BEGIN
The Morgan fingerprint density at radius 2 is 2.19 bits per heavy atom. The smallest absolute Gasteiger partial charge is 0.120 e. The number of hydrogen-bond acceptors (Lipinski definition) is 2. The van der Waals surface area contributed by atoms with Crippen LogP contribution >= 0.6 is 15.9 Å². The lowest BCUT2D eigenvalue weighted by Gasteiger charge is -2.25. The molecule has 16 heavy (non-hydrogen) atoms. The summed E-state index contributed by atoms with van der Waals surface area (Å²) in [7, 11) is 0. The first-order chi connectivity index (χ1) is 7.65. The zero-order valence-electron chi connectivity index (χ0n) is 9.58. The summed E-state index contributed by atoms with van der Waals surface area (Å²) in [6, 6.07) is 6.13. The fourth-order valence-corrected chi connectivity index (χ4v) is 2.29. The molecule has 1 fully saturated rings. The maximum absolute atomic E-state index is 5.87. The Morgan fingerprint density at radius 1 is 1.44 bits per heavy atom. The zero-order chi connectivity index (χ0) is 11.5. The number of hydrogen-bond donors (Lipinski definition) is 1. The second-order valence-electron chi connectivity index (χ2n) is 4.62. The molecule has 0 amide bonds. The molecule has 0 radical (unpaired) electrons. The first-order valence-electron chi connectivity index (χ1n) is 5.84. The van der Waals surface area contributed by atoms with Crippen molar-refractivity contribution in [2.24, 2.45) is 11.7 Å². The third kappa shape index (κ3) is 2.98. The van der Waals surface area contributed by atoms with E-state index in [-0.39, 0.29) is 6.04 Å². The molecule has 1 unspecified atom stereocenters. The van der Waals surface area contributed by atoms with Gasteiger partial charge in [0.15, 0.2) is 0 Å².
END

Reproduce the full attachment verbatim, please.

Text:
The Morgan fingerprint density at radius 2 is 2.19 bits per heavy atom. The smallest absolute Gasteiger partial charge is 0.120 e. The number of hydrogen-bond acceptors (Lipinski definition) is 2. The van der Waals surface area contributed by atoms with Crippen LogP contribution >= 0.6 is 15.9 Å². The lowest BCUT2D eigenvalue weighted by Gasteiger charge is -2.25. The molecule has 16 heavy (non-hydrogen) atoms. The summed E-state index contributed by atoms with van der Waals surface area (Å²) in [7, 11) is 0. The first-order chi connectivity index (χ1) is 7.65. The zero-order valence-electron chi connectivity index (χ0n) is 9.58. The summed E-state index contributed by atoms with van der Waals surface area (Å²) in [6, 6.07) is 6.13. The fourth-order valence-corrected chi connectivity index (χ4v) is 2.29. The molecule has 1 fully saturated rings. The maximum absolute atomic E-state index is 5.87. The Morgan fingerprint density at radius 1 is 1.44 bits per heavy atom. The zero-order chi connectivity index (χ0) is 11.5. The number of hydrogen-bond donors (Lipinski definition) is 1. The second-order valence-electron chi connectivity index (χ2n) is 4.62. The molecule has 0 amide bonds. The molecule has 0 radical (unpaired) electrons. The first-order valence-electron chi connectivity index (χ1n) is 5.84. The van der Waals surface area contributed by atoms with Crippen molar-refractivity contribution in [2.24, 2.45) is 11.7 Å². The third kappa shape index (κ3) is 2.98. The van der Waals surface area contributed by atoms with E-state index in [-0.39, 0.29) is 6.04 Å². The molecule has 1 unspecified atom stereocenters. The van der Waals surface area contributed by atoms with Gasteiger partial charge in [0.15, 0.2) is 0 Å².